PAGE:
Obituary: Philip Barlow

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The Independent Culture
PHILIP BARLOW moved into art and design education from the museum services in the early Sixties, at the time when the recommendations of the Coldstream Report on advanced courses in art and design were about to be implemented. One of the recommendations required that studies in history of art and complementary (academic) studies were to form a fundamental element of all courses.

In 1962 Barlow was appointed to be the first Head of the School established to provide these studies at Birmingham College of Art and Design - which in 1970 became Birmingham Polytechnic, and is now the University of Central England. For him it was a move that was to be immensely rewarding and which was to occupy him in building up the school, its staffing and its work and eventually full-time courses, over the next 20 years.

To this work he brought a refreshingly different approach at the onset of this unique period of change in art education. No one could have been better qualified to introduce the new ideas necessary or to create the working relationships with staff in other departments essential for the success of these studies.

Gentle, likeable and with great understanding, he expanded the experience and perception of both students and staff through his influence. His particular teaching interests were in 19th-century French painting, Far Eastern art, the history of graphic design (he researched 19th-century illustrated magazines) and art since 1920. His ability to instil his love of learning in others was remarkable. He could propound and develop broad ideas in terms which were pitched with precision to develop students' understanding; while his quiet interjections solved many seemingly intractable problems during staff committee meetings.

Born in St Helens, Lancashire, in 1924, Barlow read Philosophy at Birmingham University. His studies were interrupted by service in the Second World War, in which he was wounded. Completing the course after the war, he obtained his degree in 1949 and took an academic diploma in History of Art in 1952 at the Courtauld Institute in London.

He was briefly Assistant Keeper of Art at Birmingham Museum and Art Gallery, and became Assistant Keeper of Art at the National Museum of Wales, Cardiff, in 1953, a post he held until his appointment to Birmingham College of Art and Design.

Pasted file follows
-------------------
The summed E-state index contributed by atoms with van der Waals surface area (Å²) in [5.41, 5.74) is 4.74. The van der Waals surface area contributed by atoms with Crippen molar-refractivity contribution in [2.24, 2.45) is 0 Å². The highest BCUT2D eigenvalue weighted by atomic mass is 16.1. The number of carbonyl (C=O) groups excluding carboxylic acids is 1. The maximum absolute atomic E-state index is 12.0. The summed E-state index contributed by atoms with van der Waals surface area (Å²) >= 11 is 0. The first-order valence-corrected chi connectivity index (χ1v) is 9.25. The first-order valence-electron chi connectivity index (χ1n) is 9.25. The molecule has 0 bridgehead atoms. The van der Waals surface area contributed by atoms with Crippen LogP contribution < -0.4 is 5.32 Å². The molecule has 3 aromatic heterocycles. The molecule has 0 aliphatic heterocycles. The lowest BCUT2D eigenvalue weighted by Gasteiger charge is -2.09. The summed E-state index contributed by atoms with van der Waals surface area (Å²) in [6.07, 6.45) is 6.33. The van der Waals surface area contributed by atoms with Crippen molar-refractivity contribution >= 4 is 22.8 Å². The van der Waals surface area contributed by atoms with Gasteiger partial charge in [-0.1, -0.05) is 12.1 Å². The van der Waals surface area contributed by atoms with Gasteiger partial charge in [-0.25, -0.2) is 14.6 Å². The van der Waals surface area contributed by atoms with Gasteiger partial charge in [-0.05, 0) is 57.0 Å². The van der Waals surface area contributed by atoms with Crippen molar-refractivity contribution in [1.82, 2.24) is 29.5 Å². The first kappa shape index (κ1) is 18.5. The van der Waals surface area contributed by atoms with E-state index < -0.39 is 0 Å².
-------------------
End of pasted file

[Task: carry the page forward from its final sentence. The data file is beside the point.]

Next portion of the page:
He was a member of the History of Art and Complementary Studies Subject Board and of the Creative and Performing Arts Board of the Council for National Academic Awards, and was a member of the Executive Committee of the Association of Art Historians and chairman of its Art Education Group from 1973 to 1977.

Among his many publications were "Haydon and the Radicals" for the Burlington Magazine (1957); "Richard Wilson" for The Connoisseur (1957); "Complementary Studies" for Liberal Education (1968); contributions to the Oxford Junior Encyclopaedia (passim, 1954 and 1964); Catalogue of Oil Paintings, National Museum of Wales (1954, with John Steegman); and exhibition catalogues for the Arts Council Welsh Office (Dutch Genre Paintings, 1956, How Impressionism Began, 1956, British Art and the Modern Movement, with Alan Bowness, 1962) and the National Museum of Wales (Ideal and Classical Landscape, 1960).

By the end of the 1970s the cares and stresses of departmental management at Birmingham proliferated, and beset him with problems which took him away frequently from his teaching. By now, too, he was suffering from indifferent health and he retired early, in 1982. This enabled him to enjoy once again his academic pursuits and travel and, more particularly, his beloved garden, magnificently set high on the Lickey Hills. This he tended with the same loving care that he had devoted to his teaching and to his students.

Philip John Barlow, art historian; born St Helens, Lancashire 11 August 1924; Head of the School of History of Art and Complementary Studies, Birmingham College of Art and Design (later Birmingham Polytechnic) 1962- 82; married 1951 Eve Young (one daughter); died Redditch, Worcestershire 21 November 1998.